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Companies want to keep profits high and costs low. Standard business knowledge.


Every business owner wants to do this, and it’s not a bad thing. That’s how you make a profit in business.


At the end of the month, each owner will look at their costs and think about what costs they can cut down to maximise profit. More often than not, one of the biggest culprits for high costs will be technology.


It costs a lot to purchase, and sometimes the costs don’t stop there. You might see money on upgrades, maintenance, even repairs that may need someone else looking in to them.


Thankfully, technology costs can easily be managed if you keep the same technology for a long time, which most companies tend to do. That’s why you don’t see many small businesses trying to use the latest and greatest in technology.


For the most part, you won’t see a need either. You’re trying to reduce costs, all you need is something for you to do your job, and there’s no reason to get the newest technologies. If it isn’t broken, don’t fix it.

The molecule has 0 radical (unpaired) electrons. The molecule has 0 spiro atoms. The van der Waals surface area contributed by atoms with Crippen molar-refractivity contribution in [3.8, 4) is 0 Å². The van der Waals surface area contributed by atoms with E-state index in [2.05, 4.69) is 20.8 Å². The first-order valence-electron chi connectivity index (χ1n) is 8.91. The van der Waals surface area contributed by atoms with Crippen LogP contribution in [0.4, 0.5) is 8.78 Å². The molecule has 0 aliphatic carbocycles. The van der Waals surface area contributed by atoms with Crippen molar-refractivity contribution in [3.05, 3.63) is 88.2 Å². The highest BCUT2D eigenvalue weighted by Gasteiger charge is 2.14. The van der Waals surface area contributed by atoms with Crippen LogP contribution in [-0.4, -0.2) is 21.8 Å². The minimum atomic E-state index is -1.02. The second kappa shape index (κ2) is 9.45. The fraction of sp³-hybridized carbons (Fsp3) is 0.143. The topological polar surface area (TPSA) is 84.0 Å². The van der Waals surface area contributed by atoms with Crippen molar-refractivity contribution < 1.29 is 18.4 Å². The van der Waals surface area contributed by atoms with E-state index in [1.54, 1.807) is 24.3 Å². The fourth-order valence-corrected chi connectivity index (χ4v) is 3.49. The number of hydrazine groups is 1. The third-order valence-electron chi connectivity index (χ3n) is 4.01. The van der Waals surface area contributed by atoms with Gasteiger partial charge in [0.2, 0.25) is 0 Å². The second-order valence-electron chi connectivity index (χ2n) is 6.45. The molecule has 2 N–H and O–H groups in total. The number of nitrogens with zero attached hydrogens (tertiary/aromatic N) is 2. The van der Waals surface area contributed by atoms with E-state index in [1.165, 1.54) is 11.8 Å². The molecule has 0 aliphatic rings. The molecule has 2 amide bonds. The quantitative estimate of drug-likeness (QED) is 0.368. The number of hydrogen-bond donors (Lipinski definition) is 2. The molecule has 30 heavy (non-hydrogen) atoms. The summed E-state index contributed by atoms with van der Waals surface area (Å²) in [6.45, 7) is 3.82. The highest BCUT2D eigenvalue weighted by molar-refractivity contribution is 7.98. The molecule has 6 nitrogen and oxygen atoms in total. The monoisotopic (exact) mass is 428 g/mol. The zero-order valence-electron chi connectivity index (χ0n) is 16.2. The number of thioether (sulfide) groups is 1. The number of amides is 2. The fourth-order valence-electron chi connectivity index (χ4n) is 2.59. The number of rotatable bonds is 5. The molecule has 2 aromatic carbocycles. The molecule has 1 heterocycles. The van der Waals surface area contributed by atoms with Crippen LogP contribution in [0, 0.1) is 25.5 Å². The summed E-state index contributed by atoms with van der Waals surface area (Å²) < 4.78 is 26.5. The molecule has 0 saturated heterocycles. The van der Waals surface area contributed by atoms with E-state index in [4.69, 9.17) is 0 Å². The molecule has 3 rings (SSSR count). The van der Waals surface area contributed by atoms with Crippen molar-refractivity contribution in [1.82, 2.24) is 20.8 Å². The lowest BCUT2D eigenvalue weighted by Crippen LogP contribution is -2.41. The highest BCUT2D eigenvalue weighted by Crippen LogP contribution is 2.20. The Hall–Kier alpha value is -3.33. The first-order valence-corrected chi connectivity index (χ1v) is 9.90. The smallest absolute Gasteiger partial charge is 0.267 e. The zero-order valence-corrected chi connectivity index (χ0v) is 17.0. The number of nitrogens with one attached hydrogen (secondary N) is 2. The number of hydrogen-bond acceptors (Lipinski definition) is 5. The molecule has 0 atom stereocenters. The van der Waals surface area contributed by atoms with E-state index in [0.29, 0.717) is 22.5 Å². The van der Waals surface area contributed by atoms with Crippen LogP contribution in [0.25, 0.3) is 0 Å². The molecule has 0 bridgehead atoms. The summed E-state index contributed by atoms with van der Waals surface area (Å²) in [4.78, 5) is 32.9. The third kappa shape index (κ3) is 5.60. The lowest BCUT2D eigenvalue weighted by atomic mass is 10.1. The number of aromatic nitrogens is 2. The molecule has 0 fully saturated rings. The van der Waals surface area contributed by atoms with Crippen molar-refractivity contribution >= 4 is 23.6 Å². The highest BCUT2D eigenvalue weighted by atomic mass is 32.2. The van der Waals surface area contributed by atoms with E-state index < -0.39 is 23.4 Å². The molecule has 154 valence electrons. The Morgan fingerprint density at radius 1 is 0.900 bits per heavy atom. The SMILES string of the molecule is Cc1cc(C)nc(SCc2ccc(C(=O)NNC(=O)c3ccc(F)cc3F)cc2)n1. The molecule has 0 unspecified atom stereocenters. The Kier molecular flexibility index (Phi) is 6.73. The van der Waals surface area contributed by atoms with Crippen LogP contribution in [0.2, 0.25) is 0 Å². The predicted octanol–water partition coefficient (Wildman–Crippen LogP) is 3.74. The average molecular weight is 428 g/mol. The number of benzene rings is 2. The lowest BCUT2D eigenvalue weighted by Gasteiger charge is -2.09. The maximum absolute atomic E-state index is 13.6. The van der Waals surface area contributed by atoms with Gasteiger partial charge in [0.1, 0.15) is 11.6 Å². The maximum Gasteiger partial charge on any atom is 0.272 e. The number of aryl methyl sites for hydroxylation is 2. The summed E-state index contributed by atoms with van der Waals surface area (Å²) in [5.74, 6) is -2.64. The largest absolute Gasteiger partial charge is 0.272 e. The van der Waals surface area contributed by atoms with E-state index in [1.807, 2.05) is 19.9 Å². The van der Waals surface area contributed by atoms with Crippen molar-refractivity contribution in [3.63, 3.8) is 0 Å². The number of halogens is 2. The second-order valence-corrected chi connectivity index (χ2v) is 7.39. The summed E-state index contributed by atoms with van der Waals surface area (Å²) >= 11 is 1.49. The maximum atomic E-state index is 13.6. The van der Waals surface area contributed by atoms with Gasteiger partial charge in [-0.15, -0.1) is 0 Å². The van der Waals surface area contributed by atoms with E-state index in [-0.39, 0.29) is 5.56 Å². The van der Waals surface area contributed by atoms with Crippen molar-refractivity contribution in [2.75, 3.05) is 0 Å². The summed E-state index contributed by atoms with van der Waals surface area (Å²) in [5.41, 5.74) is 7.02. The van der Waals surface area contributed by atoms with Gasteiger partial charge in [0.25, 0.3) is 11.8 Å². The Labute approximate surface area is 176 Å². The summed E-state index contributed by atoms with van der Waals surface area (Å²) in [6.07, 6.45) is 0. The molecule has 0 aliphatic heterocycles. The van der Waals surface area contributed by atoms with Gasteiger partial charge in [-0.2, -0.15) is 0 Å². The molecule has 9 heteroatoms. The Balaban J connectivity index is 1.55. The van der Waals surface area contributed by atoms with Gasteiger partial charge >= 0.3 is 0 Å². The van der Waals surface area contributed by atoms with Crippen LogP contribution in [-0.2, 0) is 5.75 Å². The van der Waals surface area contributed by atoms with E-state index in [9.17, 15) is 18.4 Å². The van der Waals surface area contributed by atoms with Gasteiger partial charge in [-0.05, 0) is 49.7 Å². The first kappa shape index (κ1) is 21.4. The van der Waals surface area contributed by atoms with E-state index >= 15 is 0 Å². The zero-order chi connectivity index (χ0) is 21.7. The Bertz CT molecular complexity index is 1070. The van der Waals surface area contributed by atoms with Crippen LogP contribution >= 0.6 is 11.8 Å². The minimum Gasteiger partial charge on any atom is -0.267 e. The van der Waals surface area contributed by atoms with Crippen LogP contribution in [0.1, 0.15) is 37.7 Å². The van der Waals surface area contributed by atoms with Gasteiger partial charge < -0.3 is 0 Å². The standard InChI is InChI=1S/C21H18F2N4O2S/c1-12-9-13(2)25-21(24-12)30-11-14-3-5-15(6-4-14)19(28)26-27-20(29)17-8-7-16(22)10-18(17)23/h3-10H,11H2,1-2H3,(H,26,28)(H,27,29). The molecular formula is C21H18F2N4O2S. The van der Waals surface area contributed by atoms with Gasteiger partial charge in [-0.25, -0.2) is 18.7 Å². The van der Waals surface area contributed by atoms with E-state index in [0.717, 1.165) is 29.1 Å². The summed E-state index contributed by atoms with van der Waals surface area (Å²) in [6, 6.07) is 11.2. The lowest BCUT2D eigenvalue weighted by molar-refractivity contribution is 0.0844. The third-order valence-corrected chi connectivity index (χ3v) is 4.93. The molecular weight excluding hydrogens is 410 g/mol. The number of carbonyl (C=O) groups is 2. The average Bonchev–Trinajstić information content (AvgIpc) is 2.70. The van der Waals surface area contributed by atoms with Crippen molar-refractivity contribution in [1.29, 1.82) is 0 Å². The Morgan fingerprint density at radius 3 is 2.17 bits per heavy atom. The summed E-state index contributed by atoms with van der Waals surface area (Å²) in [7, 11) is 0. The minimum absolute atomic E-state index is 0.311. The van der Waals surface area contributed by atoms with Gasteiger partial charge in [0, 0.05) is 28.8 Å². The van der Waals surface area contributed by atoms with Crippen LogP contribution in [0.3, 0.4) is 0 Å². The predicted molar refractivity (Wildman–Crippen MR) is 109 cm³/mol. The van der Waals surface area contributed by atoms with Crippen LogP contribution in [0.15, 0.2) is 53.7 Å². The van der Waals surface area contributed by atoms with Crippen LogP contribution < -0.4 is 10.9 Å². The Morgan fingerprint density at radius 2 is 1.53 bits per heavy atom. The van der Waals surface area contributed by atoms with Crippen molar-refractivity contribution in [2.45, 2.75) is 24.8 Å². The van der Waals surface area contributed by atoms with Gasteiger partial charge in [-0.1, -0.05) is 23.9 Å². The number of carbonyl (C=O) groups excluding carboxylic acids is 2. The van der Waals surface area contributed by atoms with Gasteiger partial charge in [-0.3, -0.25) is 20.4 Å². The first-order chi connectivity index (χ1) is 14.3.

It’s the same when companies try to use free software downloaded from the Internet instead of using a paid feature. Why pay for something that we can use for free?


You might be thinking that as an IT services company, we obviously want our customers to upgrade because it means more money for us.


While it would lead to more money for us, companies should still consider upgrading their technology because there are many hidden costs that technology doesn’t always point out.


These hidden costs can sometimes cost you even more in the long term, and it might be too late to do something about those costs when you suddenly encounter them.